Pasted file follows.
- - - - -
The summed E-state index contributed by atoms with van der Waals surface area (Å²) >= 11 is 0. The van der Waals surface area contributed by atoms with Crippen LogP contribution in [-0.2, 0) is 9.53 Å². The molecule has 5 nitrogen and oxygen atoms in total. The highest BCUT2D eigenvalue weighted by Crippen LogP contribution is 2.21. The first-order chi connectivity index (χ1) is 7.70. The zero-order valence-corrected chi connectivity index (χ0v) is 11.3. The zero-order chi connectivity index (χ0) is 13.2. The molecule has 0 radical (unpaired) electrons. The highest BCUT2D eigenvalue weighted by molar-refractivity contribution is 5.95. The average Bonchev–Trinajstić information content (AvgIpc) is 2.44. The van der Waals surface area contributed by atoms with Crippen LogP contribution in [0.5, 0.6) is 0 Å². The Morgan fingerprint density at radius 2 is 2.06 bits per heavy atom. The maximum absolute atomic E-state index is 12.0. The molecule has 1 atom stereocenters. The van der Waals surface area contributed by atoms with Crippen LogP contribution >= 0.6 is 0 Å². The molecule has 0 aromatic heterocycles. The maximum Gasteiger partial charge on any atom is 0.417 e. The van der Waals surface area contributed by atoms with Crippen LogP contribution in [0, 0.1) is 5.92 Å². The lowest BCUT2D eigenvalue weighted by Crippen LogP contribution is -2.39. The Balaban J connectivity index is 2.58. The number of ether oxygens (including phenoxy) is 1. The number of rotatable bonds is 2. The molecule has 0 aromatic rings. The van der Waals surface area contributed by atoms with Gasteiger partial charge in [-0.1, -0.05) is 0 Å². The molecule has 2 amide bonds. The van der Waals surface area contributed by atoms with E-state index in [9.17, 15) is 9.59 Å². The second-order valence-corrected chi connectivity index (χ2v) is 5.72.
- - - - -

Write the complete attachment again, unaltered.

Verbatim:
The summed E-state index contributed by atoms with van der Waals surface area (Å²) >= 11 is 0. The van der Waals surface area contributed by atoms with Crippen LogP contribution in [-0.2, 0) is 9.53 Å². The molecule has 5 nitrogen and oxygen atoms in total. The highest BCUT2D eigenvalue weighted by Crippen LogP contribution is 2.21. The first-order chi connectivity index (χ1) is 7.70. The zero-order valence-corrected chi connectivity index (χ0v) is 11.3. The zero-order chi connectivity index (χ0) is 13.2. The molecule has 0 radical (unpaired) electrons. The highest BCUT2D eigenvalue weighted by molar-refractivity contribution is 5.95. The average Bonchev–Trinajstić information content (AvgIpc) is 2.44. The van der Waals surface area contributed by atoms with Crippen LogP contribution in [0.5, 0.6) is 0 Å². The Morgan fingerprint density at radius 2 is 2.06 bits per heavy atom. The maximum absolute atomic E-state index is 12.0. The molecule has 1 atom stereocenters. The van der Waals surface area contributed by atoms with Crippen LogP contribution >= 0.6 is 0 Å². The molecule has 0 aromatic heterocycles. The maximum Gasteiger partial charge on any atom is 0.417 e. The van der Waals surface area contributed by atoms with Crippen LogP contribution in [0, 0.1) is 5.92 Å². The lowest BCUT2D eigenvalue weighted by Crippen LogP contribution is -2.39. The Balaban J connectivity index is 2.58. The number of ether oxygens (including phenoxy) is 1. The number of rotatable bonds is 2. The molecule has 0 aromatic rings. The van der Waals surface area contributed by atoms with Gasteiger partial charge in [-0.1, -0.05) is 0 Å². The molecule has 2 amide bonds. The van der Waals surface area contributed by atoms with E-state index in [9.17, 15) is 9.59 Å². The second-order valence-corrected chi connectivity index (χ2v) is 5.72.